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Engaging key stakeholders in climate change: a community-based project for youth-led participatory climate action




Trott, Carlie D., author
Harman, Jennifer J., advisor
Henry, Kimberly L., committee member
Chavez, Ernest L., committee member
Peek, Lori, committee member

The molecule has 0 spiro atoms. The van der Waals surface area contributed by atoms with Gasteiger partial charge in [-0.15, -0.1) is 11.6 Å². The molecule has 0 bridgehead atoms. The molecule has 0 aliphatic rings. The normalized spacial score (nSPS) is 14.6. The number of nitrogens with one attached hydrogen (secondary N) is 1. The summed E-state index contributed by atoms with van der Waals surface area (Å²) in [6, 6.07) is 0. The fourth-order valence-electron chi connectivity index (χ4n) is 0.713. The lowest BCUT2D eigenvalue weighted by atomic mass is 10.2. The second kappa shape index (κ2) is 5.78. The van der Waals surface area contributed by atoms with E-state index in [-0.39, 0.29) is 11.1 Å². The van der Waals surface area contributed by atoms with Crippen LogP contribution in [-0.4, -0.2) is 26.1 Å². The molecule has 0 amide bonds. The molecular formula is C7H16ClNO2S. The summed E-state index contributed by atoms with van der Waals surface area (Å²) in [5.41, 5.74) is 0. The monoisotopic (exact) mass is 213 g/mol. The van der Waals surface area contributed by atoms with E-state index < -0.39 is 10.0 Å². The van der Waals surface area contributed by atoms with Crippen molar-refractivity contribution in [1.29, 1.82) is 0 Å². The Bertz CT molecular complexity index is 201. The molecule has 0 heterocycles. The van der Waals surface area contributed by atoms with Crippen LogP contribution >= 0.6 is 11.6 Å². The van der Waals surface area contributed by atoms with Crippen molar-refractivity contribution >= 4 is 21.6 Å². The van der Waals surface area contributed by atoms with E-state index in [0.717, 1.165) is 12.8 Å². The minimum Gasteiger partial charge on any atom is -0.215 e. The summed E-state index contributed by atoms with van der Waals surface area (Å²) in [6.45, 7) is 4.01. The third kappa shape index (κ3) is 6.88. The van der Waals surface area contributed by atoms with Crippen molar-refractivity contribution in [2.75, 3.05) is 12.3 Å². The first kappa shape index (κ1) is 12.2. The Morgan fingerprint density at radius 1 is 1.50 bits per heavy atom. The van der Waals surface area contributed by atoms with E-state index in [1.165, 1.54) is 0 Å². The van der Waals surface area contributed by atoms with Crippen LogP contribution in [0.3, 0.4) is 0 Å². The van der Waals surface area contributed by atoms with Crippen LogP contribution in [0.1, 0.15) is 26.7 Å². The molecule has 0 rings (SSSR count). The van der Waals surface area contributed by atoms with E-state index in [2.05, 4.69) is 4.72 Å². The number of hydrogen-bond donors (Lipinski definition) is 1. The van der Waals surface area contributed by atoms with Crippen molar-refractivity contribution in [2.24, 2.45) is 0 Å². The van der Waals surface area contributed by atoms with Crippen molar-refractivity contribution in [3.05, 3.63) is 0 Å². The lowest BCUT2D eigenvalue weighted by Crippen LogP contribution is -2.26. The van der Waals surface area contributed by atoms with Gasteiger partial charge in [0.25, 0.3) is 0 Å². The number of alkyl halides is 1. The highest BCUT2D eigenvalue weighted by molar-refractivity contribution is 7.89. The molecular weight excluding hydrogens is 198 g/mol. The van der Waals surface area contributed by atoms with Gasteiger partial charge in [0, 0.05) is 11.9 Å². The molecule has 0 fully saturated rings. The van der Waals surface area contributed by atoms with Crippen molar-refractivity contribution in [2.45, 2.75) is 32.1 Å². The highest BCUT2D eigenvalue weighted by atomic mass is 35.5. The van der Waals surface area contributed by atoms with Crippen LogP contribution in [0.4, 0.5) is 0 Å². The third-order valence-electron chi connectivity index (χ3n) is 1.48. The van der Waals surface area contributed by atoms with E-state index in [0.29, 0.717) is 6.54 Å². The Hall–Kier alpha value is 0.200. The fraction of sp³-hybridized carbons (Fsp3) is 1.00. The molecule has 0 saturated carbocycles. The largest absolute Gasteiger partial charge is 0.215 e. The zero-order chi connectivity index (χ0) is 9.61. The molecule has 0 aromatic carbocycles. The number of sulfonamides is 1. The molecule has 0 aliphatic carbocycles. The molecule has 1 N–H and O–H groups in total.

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Few studies have examined how youth think about, and take action on climate change and far fewer have sought to facilitate their engagement using participatory methods. This dissertation evaluated the impacts of Science, Camera, Action! (SCA), a novel after-school program that combined climate change education with participatory action through photovoice. The specific aims of this study were to: (1) Evaluate the impacts of SCA on youth participants' climate change knowledge, attitudes, and behaviors; (2) Examine how SCA participation served to empower youth agency; and (3) Explore SCA's influence on youths' science engagement. Participants were 55 youths (ages 10 to 12) across three Boys and Girls Club sites in Northern Colorado. SCA's Science component used interactive activities to demonstrate the interrelationships between Earth's changing climate, ecosystems, and sustainable actions within communities. Photovoice, SCA's Camera component, was used to explore youths' climate change perspectives and to identify opportunities for their active engagement. Finally, SCA's Action component aimed to cultivate youth potential as agents of change in their families and communities through the development and implementation of youth-led action projects. Action projects included local policy advocacy, a tree-planting campaign, a photo gallery opening, development of a website, and the establishment of a Boys and Girls Club community garden. To evaluate SCA impacts, a combination of survey and focus group methods were used. Following the program, youth demonstrated increased knowledge of the scientific and social dimensions of the causes and consequences of climate change, as well as its solutions through human action. Though participants expressed a mix of positive (e.g., hope) and negative (e.g., sadness) emotions about climate change, they left the program with an increased sense of respect for nature, an enhanced sense of environmental responsibility, and a greater sense of urgency towards the need for climate change action. Further, participants reported increased engagement in personal pro-environmental behaviors, an enhanced sense of agency in the context of climate change, and provided strong evidence of their role as agents of change in family and community contexts. Through SCA, participants gained a deeper appreciation for science (e.g., in school, careers, and society) and reported increased interest, participation, confidence, and performance in school science. Findings contribute to the vast and growing psychology literature on climate change perceptions and action, and from the understudied perspective of youth. Through a combination of innovative methods and interactive projects, the youth in this study gained a number of psychosocial and educational benefits, while tangibly contributing to the sustainable transformation of their families and communities. Findings of this dissertation have implications for educational programs, youth organizing, and interventions aimed to strengthen youths' active engagement with critical social and scientific issues that impact their lives.


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